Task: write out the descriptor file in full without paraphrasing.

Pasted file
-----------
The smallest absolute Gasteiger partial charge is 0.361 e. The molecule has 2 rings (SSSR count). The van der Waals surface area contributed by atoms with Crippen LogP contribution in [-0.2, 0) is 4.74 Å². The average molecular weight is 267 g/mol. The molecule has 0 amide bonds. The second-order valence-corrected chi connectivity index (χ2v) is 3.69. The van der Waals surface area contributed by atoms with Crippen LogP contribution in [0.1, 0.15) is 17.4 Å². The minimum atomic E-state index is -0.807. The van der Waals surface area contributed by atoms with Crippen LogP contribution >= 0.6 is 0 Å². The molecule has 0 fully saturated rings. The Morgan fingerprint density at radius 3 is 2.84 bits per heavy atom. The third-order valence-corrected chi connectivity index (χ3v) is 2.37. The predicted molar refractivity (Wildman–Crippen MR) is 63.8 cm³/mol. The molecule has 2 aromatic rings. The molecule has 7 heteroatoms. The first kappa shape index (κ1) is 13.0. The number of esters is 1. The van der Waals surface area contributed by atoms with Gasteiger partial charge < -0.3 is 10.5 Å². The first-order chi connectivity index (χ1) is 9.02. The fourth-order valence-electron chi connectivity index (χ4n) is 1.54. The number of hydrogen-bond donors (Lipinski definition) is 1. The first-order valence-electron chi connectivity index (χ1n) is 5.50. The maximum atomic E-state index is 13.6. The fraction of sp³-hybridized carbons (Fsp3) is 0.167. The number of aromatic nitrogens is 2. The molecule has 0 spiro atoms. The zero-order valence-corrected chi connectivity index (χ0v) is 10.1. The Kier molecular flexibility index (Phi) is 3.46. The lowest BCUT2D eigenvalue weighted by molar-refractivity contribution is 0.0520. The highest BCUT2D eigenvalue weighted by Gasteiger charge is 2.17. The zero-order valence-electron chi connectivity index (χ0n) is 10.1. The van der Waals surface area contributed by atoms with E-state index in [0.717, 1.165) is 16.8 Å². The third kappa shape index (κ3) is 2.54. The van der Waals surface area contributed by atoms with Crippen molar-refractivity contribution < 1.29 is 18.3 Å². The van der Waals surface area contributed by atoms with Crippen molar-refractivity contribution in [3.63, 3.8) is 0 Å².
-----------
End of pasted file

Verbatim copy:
The smallest absolute Gasteiger partial charge is 0.361 e. The molecule has 2 rings (SSSR count). The van der Waals surface area contributed by atoms with Crippen LogP contribution in [-0.2, 0) is 4.74 Å². The average molecular weight is 267 g/mol. The molecule has 0 amide bonds. The second-order valence-corrected chi connectivity index (χ2v) is 3.69. The van der Waals surface area contributed by atoms with Crippen LogP contribution in [0.1, 0.15) is 17.4 Å². The minimum atomic E-state index is -0.807. The van der Waals surface area contributed by atoms with Crippen LogP contribution >= 0.6 is 0 Å². The molecule has 0 fully saturated rings. The Morgan fingerprint density at radius 3 is 2.84 bits per heavy atom. The third-order valence-corrected chi connectivity index (χ3v) is 2.37. The predicted molar refractivity (Wildman–Crippen MR) is 63.8 cm³/mol. The molecule has 2 aromatic rings. The molecule has 7 heteroatoms. The first kappa shape index (κ1) is 13.0. The number of esters is 1. The van der Waals surface area contributed by atoms with Gasteiger partial charge < -0.3 is 10.5 Å². The first-order chi connectivity index (χ1) is 9.02. The fourth-order valence-electron chi connectivity index (χ4n) is 1.54. The number of hydrogen-bond donors (Lipinski definition) is 1. The first-order valence-electron chi connectivity index (χ1n) is 5.50. The maximum atomic E-state index is 13.6. The fraction of sp³-hybridized carbons (Fsp3) is 0.167. The number of aromatic nitrogens is 2. The molecule has 0 spiro atoms. The zero-order valence-corrected chi connectivity index (χ0v) is 10.1. The Kier molecular flexibility index (Phi) is 3.46. The lowest BCUT2D eigenvalue weighted by molar-refractivity contribution is 0.0520. The highest BCUT2D eigenvalue weighted by Gasteiger charge is 2.17. The zero-order valence-electron chi connectivity index (χ0n) is 10.1. The van der Waals surface area contributed by atoms with E-state index in [0.717, 1.165) is 16.8 Å². The third kappa shape index (κ3) is 2.54. The van der Waals surface area contributed by atoms with Crippen molar-refractivity contribution < 1.29 is 18.3 Å². The van der Waals surface area contributed by atoms with Crippen molar-refractivity contribution in [3.63, 3.8) is 0 Å².